Advanced Level Practitioner role created using competences to support hospital night shifts and improve NHS workforce utilisation
The Royal Berkshire NHS Foundation Trust provides care for the population across Berkshire, including support for people with mental health problems and those with learning disabilities. Services are provided for children and young people, adults, and older people as well as specialist substance misuse services.
Following analysis of Junior Doctors’ workload out of hours, Trust managers realised that services could be more provided in a more cost-effective and enhanced way. They addressed this by exploring the requirement for more practitioner-grade staff in line with the nursing strategy and clinical governance.
A new role of Advanced Level Practitioner (AP) was part of the solution. The AP role took on many functions traditionally the domain of other professional groups, for example carrying out routine tests and simplifying patient pathways.
Managers at the Trust scoped the requirements and competences needed for an AP to work safely and effectively. These were then matched, where possible, against National Occupational Standards. Managers searched the Skills for Health competences database and identified those required for the role. Competences were divided into the foundation (those required of any employee), core (those for any qualified member of staff such as recognising the presentations of mental illness) and role-specific (those needed for an Advanced Practitioner Level).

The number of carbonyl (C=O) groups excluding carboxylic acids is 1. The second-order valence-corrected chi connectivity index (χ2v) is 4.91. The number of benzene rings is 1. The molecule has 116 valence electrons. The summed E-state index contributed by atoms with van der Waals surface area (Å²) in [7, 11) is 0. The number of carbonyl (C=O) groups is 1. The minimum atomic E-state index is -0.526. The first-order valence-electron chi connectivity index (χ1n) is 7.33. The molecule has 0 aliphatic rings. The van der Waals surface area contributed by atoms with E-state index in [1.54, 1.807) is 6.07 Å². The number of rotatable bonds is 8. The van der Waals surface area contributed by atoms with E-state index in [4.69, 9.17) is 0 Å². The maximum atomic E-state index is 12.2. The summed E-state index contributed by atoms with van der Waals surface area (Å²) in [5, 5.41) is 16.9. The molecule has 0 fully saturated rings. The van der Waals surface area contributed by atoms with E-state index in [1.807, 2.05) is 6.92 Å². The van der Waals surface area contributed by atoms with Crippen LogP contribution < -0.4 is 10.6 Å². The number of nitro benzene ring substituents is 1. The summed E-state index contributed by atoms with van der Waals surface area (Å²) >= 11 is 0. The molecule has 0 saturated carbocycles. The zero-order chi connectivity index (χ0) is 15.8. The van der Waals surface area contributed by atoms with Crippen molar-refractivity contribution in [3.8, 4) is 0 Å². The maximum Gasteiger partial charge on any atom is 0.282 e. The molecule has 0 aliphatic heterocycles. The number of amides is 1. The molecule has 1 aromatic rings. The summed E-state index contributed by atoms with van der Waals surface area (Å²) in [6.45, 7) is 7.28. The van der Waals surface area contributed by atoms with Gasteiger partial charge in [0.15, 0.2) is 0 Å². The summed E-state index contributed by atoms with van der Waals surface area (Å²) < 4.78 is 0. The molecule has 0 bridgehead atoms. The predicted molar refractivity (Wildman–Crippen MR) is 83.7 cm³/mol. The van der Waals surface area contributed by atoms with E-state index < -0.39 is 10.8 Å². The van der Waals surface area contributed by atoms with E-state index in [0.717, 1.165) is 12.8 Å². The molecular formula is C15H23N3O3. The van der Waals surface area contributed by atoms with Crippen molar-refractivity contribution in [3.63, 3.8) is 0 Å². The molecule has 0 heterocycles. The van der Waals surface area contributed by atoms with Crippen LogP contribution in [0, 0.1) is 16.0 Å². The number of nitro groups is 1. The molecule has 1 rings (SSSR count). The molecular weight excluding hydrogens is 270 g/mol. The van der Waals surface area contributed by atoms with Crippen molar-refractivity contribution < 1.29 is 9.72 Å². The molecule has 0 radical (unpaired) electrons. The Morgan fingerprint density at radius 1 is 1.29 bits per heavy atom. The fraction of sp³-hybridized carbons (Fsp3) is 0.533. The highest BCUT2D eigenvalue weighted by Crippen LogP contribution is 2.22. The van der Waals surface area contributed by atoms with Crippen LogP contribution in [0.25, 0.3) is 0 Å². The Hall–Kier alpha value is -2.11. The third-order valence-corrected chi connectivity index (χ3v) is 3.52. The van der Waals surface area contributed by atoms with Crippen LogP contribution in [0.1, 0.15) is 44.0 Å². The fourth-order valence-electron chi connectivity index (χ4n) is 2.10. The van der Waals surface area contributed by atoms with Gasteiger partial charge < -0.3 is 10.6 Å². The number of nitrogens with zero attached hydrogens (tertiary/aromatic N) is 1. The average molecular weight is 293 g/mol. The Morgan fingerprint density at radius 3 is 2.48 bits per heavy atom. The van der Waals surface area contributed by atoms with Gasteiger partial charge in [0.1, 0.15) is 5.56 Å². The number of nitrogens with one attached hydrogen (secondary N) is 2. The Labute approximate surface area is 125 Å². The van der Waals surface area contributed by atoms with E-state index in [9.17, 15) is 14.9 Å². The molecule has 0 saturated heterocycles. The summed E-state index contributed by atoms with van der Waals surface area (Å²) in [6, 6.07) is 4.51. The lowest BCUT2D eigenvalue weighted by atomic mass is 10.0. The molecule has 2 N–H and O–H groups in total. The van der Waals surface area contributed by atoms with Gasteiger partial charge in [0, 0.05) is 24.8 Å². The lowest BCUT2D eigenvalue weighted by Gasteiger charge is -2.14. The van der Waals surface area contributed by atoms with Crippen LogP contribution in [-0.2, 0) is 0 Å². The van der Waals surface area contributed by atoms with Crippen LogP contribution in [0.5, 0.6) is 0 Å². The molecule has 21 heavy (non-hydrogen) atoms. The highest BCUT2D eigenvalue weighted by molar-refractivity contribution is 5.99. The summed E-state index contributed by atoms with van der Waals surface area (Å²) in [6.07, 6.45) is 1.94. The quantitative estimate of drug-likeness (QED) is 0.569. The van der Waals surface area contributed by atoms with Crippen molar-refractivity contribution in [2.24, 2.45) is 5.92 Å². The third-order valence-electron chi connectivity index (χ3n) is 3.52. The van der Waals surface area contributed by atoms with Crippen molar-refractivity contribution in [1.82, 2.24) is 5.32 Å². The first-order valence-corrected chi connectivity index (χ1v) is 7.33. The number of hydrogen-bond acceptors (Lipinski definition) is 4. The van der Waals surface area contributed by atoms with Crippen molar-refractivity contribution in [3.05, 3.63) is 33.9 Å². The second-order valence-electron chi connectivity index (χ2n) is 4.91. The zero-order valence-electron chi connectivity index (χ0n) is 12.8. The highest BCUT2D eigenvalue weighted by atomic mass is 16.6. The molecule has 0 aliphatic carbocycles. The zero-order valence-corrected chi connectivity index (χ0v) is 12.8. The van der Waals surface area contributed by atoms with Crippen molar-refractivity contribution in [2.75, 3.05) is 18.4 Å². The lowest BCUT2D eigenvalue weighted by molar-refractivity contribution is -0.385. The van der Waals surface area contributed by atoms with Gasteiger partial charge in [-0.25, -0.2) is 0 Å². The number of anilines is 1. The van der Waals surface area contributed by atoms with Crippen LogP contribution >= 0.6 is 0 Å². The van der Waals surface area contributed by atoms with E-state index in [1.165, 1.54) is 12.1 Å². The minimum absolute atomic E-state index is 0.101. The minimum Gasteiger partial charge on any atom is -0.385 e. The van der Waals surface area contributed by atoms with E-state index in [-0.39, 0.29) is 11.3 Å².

After being invited to host a National Demonstrator Site (NDS), managers at Royal Berkshire NHS Foundation Trust saw an opportunity to use a competence-based approach to role design in support of its Hospitals at Night programme.
“The competences framework was extremely helpful for this programme. With the backing of Skills for Health, we have been able to take this role from a concept and turn it into a reality, with positive benefits for our service users and our staff who have greater opportunities to develop professionally.”
Alyson Hill, Deputy Director of Nursing, Hospitals at Night Demonstration Site,
Royal Berkshire NHS Foundation Trust
- Improved patient safety Greater opportunities for career progression
- Better recognition of role holders’ skills
- Cost savings through more flexible workforce
- Better allocation of resources without compromise to service delivery
Due to the way the role was created, there is a great opportunity for health professionals to progress into the role – for example, nurses, occupational therapists, psychologists, and social workers have the potential to progress.
The training would need to be tailored for each of these groups, to plug any skills gaps and complement existing knowledge.
A competence-based assessment manual was produced, which was well-received to provide a career path for clinical staff which prior to the project had not existed.
The Trust saw the impact of the new role as being pivotal for future service provision and there is widespread support for its implementation. Our expert workforce development team welcomed the success, underpinned by tangible benefits to patients of competence-based approaches to the design and re-design of roles and services.
We develop and manage a national bank of national workforce competences which describe the skills and knowledge required to carry out a task or function effectively. They are designed to underpin and be integral to accredited and non-accredited education and training programmes. Since competencies describe what individuals need to know and do, whoever is performing the task, they can be used in many different ways.
As the Sector Skills Council for the UK health sector, we support the NHS, independent healthcare providers and voluntary organisations. Our purpose is to help develop solutions that can deliver a skilled and flexible workforce to improve health and healthcare.